Generous state and local purchasing incentives aren’t always enough to convince motorists to buy an electric car. Hyundai is planning to launch a try-before-you-buy program to boost sales of the recently-unveiled Ioniq 5.
While the terms and conditions haven’t been finalized, industry trade journal Automotive News learned the South Korean firm is tentatively planning to offer what can be summarized as a short-term lease. Eligible drivers who are considering buying an Ioniq 5 (pictured) but aren’t sure if they can live with the range and charging limitations of an electric car will be able to spend up to three months in one to try it out. Hyundai will collect payments corresponding to the use of the car, insurance, and what little maintenance is needed by a nearly new EV.
There’s no word yet on how much taking a three-month test drive in an Ioniq 5 will cost. Hyundai stressed its aim isn’t to rival Hertz by giving drivers an alternative to owning a car; it wants to convert curiosity into sales.
“When you try before you buy, and if you find it can work for you in your everyday life, you tend to now want to move toward potentially owning,” pointed out Olabisi Boyle, the company’s vice president of product planning and mobility strategy, in an interview with Automotive News. “We do expect that they’ll transition from try to buy.”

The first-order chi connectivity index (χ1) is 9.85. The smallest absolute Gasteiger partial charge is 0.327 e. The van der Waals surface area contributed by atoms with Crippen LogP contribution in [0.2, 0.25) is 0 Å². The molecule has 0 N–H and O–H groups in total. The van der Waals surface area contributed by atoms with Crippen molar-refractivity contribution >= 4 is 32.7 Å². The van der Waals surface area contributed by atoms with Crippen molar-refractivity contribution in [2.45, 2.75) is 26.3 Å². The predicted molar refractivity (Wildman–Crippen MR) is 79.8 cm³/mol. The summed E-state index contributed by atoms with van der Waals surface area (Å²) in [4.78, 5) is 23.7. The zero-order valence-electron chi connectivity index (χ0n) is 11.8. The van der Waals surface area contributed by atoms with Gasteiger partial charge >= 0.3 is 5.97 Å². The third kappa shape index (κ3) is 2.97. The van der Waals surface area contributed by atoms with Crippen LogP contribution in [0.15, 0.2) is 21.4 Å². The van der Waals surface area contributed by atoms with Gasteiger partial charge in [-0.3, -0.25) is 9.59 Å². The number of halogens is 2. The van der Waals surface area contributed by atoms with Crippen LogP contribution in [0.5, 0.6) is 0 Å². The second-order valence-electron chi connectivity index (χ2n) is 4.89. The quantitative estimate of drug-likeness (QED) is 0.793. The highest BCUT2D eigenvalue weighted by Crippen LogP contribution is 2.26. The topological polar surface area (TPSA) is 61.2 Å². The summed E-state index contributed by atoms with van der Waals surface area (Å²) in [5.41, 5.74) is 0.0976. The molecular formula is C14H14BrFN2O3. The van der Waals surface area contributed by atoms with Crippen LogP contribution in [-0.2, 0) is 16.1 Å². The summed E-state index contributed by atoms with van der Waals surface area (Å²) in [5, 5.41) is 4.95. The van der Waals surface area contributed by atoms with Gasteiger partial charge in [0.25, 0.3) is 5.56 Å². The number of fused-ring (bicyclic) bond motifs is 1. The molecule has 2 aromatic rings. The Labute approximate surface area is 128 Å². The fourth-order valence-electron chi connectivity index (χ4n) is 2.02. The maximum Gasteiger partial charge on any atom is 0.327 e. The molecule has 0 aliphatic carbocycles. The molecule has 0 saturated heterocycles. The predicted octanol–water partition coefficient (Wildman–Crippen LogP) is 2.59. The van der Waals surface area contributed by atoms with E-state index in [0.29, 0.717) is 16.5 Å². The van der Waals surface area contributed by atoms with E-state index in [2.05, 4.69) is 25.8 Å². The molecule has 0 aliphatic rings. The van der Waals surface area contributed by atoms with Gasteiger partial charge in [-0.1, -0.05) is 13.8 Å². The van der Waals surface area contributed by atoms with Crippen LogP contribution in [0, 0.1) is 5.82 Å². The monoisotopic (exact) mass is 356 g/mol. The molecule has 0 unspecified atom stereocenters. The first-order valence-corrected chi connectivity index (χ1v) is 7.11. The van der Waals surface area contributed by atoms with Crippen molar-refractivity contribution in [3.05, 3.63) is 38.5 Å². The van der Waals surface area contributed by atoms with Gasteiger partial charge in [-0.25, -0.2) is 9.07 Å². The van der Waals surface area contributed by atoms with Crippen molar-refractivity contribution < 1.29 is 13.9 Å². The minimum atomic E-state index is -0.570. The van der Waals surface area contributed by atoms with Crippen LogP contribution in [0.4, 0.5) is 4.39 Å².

Due out in select states before the end of 2021, and nationwide the following year, the 2022 Ioniq 5 will be offered in three trim levels called SE, SEL and Limited. Pricing information hasn’t been announced. Models sold in North America will ship with a 77.4-kilowatt-hour battery pack that stores enough electricity to deliver about 300 miles of driving range when customers order a single, 225-horsepower electric motor and rear-wheel-drive. Range decreases to about 244 miles when buyers select the 320-horsepower dual-motor all-wheel-drive model.